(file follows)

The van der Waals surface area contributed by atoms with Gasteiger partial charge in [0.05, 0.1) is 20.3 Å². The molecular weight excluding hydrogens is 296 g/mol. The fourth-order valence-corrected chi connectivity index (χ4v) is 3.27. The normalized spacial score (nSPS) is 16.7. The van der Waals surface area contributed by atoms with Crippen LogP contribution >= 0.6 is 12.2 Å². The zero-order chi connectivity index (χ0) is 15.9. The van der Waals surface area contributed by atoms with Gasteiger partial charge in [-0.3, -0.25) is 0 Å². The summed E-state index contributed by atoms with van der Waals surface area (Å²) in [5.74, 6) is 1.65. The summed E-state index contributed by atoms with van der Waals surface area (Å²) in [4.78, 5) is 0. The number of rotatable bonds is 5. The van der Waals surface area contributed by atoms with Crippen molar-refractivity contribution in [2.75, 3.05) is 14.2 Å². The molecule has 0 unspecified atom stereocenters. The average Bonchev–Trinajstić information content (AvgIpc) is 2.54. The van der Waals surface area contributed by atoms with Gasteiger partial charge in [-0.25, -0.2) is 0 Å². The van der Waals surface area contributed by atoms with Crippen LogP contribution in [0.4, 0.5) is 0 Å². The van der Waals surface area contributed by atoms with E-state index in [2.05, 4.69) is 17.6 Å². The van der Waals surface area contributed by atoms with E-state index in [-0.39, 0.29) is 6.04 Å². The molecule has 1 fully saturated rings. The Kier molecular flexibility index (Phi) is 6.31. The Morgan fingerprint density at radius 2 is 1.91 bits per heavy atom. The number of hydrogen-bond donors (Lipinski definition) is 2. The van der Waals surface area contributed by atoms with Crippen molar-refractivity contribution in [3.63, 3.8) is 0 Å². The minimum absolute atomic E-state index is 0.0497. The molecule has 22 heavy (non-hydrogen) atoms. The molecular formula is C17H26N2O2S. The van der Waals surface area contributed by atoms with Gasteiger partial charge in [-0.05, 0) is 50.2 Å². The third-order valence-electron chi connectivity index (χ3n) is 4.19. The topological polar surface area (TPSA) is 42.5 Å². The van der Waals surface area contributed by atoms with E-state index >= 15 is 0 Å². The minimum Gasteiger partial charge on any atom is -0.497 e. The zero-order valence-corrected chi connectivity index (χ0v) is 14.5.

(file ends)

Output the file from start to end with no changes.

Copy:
The van der Waals surface area contributed by atoms with Gasteiger partial charge in [0.05, 0.1) is 20.3 Å². The molecular weight excluding hydrogens is 296 g/mol. The fourth-order valence-corrected chi connectivity index (χ4v) is 3.27. The normalized spacial score (nSPS) is 16.7. The van der Waals surface area contributed by atoms with Crippen LogP contribution >= 0.6 is 12.2 Å². The zero-order chi connectivity index (χ0) is 15.9. The van der Waals surface area contributed by atoms with Gasteiger partial charge in [-0.3, -0.25) is 0 Å². The summed E-state index contributed by atoms with van der Waals surface area (Å²) in [5.74, 6) is 1.65. The summed E-state index contributed by atoms with van der Waals surface area (Å²) in [4.78, 5) is 0. The number of rotatable bonds is 5. The van der Waals surface area contributed by atoms with Crippen molar-refractivity contribution in [2.75, 3.05) is 14.2 Å². The molecule has 0 unspecified atom stereocenters. The average Bonchev–Trinajstić information content (AvgIpc) is 2.54. The van der Waals surface area contributed by atoms with Gasteiger partial charge in [-0.25, -0.2) is 0 Å². The van der Waals surface area contributed by atoms with Crippen LogP contribution in [0.4, 0.5) is 0 Å². The van der Waals surface area contributed by atoms with E-state index in [2.05, 4.69) is 17.6 Å². The van der Waals surface area contributed by atoms with E-state index in [-0.39, 0.29) is 6.04 Å². The molecule has 1 fully saturated rings. The Kier molecular flexibility index (Phi) is 6.31. The Morgan fingerprint density at radius 2 is 1.91 bits per heavy atom. The number of hydrogen-bond donors (Lipinski definition) is 2. The van der Waals surface area contributed by atoms with Crippen molar-refractivity contribution in [3.63, 3.8) is 0 Å². The minimum absolute atomic E-state index is 0.0497. The molecule has 22 heavy (non-hydrogen) atoms. The molecular formula is C17H26N2O2S. The van der Waals surface area contributed by atoms with Gasteiger partial charge in [-0.05, 0) is 50.2 Å². The third-order valence-electron chi connectivity index (χ3n) is 4.19. The topological polar surface area (TPSA) is 42.5 Å². The van der Waals surface area contributed by atoms with E-state index >= 15 is 0 Å². The minimum Gasteiger partial charge on any atom is -0.497 e. The zero-order valence-corrected chi connectivity index (χ0v) is 14.5.